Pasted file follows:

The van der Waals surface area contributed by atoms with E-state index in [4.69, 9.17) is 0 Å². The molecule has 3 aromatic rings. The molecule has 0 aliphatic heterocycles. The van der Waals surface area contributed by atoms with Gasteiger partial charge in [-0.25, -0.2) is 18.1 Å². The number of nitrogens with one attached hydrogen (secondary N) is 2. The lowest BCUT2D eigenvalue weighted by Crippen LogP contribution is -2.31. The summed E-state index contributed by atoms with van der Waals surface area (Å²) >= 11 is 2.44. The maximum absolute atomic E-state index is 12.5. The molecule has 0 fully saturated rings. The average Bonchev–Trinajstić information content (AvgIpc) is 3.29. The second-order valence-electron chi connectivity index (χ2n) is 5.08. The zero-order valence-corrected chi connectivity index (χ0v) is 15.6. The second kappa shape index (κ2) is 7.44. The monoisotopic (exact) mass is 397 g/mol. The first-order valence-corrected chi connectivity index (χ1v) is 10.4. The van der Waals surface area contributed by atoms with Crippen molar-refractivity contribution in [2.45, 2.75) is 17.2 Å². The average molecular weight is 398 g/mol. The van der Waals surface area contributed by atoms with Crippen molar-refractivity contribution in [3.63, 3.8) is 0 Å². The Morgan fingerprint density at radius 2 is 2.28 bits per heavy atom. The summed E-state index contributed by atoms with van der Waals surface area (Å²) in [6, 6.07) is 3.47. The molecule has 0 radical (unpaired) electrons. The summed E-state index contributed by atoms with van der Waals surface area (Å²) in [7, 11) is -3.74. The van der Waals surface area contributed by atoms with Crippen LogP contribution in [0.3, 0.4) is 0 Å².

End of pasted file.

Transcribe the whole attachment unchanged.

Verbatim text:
The van der Waals surface area contributed by atoms with E-state index in [4.69, 9.17) is 0 Å². The molecule has 3 aromatic rings. The molecule has 0 aliphatic heterocycles. The van der Waals surface area contributed by atoms with Gasteiger partial charge in [-0.25, -0.2) is 18.1 Å². The number of nitrogens with one attached hydrogen (secondary N) is 2. The lowest BCUT2D eigenvalue weighted by Crippen LogP contribution is -2.31. The summed E-state index contributed by atoms with van der Waals surface area (Å²) >= 11 is 2.44. The maximum absolute atomic E-state index is 12.5. The molecule has 0 fully saturated rings. The average Bonchev–Trinajstić information content (AvgIpc) is 3.29. The second-order valence-electron chi connectivity index (χ2n) is 5.08. The zero-order valence-corrected chi connectivity index (χ0v) is 15.6. The second kappa shape index (κ2) is 7.44. The monoisotopic (exact) mass is 397 g/mol. The first-order valence-corrected chi connectivity index (χ1v) is 10.4. The van der Waals surface area contributed by atoms with Crippen molar-refractivity contribution in [2.45, 2.75) is 17.2 Å². The average molecular weight is 398 g/mol. The van der Waals surface area contributed by atoms with Crippen molar-refractivity contribution in [3.63, 3.8) is 0 Å². The Morgan fingerprint density at radius 2 is 2.28 bits per heavy atom. The summed E-state index contributed by atoms with van der Waals surface area (Å²) in [6, 6.07) is 3.47. The molecule has 0 radical (unpaired) electrons. The summed E-state index contributed by atoms with van der Waals surface area (Å²) in [7, 11) is -3.74. The van der Waals surface area contributed by atoms with Crippen LogP contribution in [0.3, 0.4) is 0 Å².